By Payam Younesipour
September 10, 2019
Five Iranian wrestlers could be in serious trouble with Islamic Republic authorities and face a serious crisis in their careers if they end up having to compete against Israelis at the 2019 World Wrestling Championships, which take place from September 14 and September 22 in Kazakstan.
For the last 40 years, Iran has banned its athletes from competing against Israelis, and has repeatedly punished wrestlers and others who have defied the ban. Instead, athletes are forced to lose on purpose or to fake injuries in order to avoid competing with Israelis.
The wrestling championships will take place in the Kazakh city of Nur-Sultan. According to United World Wrestling (UWW), this is the most important event for wrestlers on their way to qualifying for the 2020 Summer Olympics in Tokyo. UWW, unsurprisingly, has announced its rules and guidelines concerning wrestlers who fail to win medals at this event. Those who are eliminated will find it difficult to advance to the Olympic Games.
For Iran, the fact that five Israeli athletes will be competing at Nur-Sultan is not simply a matter of losing or not getting to the Olympics, but much more.
“I am sure that you are aware of banning a bigger number of national wrestling champions from competing against the representatives of the Zionist regime,” wrote Rasoul Khadem, an Olympic gold medalist and the president of Iran’s Wrestling Federation until 2018, in a letter to the Supreme National Security Council. “This is something that goes beyond depriving our national champions in this field who are, and have been, the standard-bearers of this country’s honor and pride at major Olympics and international arenas. It puts the whole of Iranian wrestling in danger.”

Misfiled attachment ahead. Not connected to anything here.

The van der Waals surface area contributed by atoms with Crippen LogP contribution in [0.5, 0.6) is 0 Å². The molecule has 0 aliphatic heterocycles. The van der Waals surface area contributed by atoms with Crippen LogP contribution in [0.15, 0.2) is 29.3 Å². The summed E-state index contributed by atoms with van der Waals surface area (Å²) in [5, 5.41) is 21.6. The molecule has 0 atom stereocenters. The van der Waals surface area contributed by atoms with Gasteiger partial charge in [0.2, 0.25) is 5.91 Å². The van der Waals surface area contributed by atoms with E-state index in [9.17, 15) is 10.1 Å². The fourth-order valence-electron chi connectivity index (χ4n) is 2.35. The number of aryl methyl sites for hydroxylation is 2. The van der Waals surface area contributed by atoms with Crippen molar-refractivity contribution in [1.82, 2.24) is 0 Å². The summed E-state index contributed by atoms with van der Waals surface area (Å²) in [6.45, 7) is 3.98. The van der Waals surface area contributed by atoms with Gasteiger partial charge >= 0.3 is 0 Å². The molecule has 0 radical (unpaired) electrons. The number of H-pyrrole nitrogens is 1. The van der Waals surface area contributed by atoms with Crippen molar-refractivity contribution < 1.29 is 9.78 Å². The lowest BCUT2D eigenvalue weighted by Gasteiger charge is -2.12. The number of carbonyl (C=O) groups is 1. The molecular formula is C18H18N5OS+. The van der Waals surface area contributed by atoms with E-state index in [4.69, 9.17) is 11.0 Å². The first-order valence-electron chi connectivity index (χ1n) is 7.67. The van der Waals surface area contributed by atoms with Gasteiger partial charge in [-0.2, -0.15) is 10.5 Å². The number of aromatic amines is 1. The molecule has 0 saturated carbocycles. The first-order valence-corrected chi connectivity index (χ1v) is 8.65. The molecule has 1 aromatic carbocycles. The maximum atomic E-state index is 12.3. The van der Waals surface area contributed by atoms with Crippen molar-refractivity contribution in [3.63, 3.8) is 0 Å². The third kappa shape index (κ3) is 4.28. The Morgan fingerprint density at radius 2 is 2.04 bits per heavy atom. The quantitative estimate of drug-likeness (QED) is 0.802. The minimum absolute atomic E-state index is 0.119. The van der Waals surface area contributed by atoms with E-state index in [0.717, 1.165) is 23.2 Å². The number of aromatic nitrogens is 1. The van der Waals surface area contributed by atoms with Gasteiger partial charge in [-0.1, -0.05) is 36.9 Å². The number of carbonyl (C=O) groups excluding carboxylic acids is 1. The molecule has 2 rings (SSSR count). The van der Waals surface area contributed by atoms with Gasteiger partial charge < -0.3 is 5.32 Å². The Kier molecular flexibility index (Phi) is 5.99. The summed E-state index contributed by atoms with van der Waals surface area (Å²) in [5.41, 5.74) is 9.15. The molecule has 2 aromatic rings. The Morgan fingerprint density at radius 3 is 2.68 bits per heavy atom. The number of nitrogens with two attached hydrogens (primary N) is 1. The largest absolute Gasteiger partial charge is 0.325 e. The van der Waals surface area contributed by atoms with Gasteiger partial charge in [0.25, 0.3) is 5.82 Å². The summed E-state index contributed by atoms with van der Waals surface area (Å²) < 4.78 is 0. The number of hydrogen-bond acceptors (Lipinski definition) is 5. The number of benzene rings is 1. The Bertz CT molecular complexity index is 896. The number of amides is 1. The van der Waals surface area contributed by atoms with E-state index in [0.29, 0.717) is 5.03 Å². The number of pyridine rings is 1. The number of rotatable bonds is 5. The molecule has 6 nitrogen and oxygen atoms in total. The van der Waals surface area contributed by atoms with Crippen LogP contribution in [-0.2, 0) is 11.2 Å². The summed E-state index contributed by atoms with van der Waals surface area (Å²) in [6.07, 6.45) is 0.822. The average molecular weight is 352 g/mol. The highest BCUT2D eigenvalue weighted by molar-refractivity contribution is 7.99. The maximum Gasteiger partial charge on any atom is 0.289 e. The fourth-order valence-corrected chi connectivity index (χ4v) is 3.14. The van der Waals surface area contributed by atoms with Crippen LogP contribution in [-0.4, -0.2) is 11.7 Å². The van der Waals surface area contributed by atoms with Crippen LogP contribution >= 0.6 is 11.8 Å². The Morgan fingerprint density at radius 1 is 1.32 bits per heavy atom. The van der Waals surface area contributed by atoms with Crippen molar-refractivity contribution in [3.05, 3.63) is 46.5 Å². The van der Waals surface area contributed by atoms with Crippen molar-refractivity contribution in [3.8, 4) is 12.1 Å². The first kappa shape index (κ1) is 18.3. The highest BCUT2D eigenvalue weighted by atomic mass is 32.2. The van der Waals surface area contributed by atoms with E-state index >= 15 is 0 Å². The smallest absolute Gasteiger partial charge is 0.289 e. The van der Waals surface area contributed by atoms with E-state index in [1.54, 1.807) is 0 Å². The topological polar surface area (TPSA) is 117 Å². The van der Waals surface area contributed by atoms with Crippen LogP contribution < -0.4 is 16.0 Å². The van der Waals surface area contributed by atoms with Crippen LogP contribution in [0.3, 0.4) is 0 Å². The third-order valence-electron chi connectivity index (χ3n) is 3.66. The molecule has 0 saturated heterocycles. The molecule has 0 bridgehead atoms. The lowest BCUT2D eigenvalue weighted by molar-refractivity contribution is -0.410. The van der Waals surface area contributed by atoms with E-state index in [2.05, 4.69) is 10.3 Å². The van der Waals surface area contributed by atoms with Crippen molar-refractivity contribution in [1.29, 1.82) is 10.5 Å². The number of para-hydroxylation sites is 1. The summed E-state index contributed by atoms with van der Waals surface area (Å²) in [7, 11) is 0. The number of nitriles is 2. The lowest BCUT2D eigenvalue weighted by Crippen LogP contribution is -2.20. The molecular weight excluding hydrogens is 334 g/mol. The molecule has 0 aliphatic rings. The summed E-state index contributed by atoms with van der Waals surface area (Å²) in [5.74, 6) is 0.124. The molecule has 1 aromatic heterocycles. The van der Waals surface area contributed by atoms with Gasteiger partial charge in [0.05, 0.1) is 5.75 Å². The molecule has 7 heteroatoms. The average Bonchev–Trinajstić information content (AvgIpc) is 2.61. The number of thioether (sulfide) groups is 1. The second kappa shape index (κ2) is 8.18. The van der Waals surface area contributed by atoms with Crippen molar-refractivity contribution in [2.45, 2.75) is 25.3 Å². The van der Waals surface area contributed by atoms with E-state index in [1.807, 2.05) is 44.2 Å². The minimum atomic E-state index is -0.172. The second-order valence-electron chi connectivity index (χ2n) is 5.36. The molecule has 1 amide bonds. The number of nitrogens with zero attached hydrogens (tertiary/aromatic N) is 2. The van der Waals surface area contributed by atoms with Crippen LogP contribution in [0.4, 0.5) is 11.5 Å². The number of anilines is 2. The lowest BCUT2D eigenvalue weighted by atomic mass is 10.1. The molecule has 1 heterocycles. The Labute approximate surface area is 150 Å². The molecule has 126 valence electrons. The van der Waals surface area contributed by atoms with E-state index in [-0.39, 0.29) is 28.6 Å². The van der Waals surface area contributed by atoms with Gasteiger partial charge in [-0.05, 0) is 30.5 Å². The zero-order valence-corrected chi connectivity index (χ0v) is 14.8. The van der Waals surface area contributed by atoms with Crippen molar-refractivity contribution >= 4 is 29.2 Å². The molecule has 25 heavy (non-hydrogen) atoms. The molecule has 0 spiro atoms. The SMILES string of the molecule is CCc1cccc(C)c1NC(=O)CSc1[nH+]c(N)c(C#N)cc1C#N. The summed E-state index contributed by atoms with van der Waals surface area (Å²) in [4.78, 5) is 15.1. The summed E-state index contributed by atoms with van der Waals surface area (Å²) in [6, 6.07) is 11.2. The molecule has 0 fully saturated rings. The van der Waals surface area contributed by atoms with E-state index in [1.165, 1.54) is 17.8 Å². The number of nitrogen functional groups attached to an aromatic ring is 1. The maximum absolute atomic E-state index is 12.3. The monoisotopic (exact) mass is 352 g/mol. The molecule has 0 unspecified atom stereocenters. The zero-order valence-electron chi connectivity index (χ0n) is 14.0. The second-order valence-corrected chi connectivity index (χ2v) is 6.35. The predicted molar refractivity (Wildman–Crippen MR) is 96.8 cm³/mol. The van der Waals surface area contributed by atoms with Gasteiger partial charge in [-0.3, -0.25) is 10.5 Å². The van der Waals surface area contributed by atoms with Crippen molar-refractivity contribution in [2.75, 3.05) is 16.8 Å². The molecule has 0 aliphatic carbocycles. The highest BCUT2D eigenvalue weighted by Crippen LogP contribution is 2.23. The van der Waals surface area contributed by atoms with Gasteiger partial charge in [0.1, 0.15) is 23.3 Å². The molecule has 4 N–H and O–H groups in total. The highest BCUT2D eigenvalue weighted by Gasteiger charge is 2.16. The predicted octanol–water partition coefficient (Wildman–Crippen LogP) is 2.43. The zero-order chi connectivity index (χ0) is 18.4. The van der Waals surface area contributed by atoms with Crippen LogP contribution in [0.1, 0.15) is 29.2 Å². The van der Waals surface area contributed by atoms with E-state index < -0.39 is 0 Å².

But he went further. He warned the Supreme National Security Council that after many meetings with Nenad Lalović, the president of UWW, he came to the conclusion that preventing Iranian athletes from competing against Israelis could mean not only the suspension of the Iranian wrestling team, but also a suspension for Iranian athletes taking part in any sport.
Rasoul Khadem, a critic of the Islamic Republic’s policy of banning competition against Israeli athletes, as well as a number of Iranian wrestling veterans, previously wrote a letter to Ayatollah Khamenei, asking him to bring an end to this policy. But in a speech on September 27, 2018, the Supreme Leader rejected their request. “You must not yield to threats that if you do not participate in a match or do not do some other thing, this or that federation will be unhappy with you. You must not yield to threats or to wrong and imposed norms.”
The United World Wrestling and the International Olympic Committee began taking issue with Iranian sports federations and their problems with Israeli athletes in 2017 when, during the Wrestling Under-23s World Championship, hosted by Poland from November 21 to November 26 of that year, Iranian freestyle wrestler Alireza Karimi’s coach stood close to the mat and shouted out: “Lose, Alireza! You must lose. Do not win, Alireza!” Karimi was about to beat his Russian opponent, Alikhan Zhabrailov, but his coach had been informed that if Karimi won, his next match would be against the Israeli wrestler Uri Kalashnikov. Karimi had no choice but to lose.
The “Nightmare” is Back
Now the same Uri Kalashnikov has returned as the biggest nightmare for Iranian wrestlers in Kazakhstan. He and the Iranian champion Hasan Yazdani compete in the same freestyle 86kg category.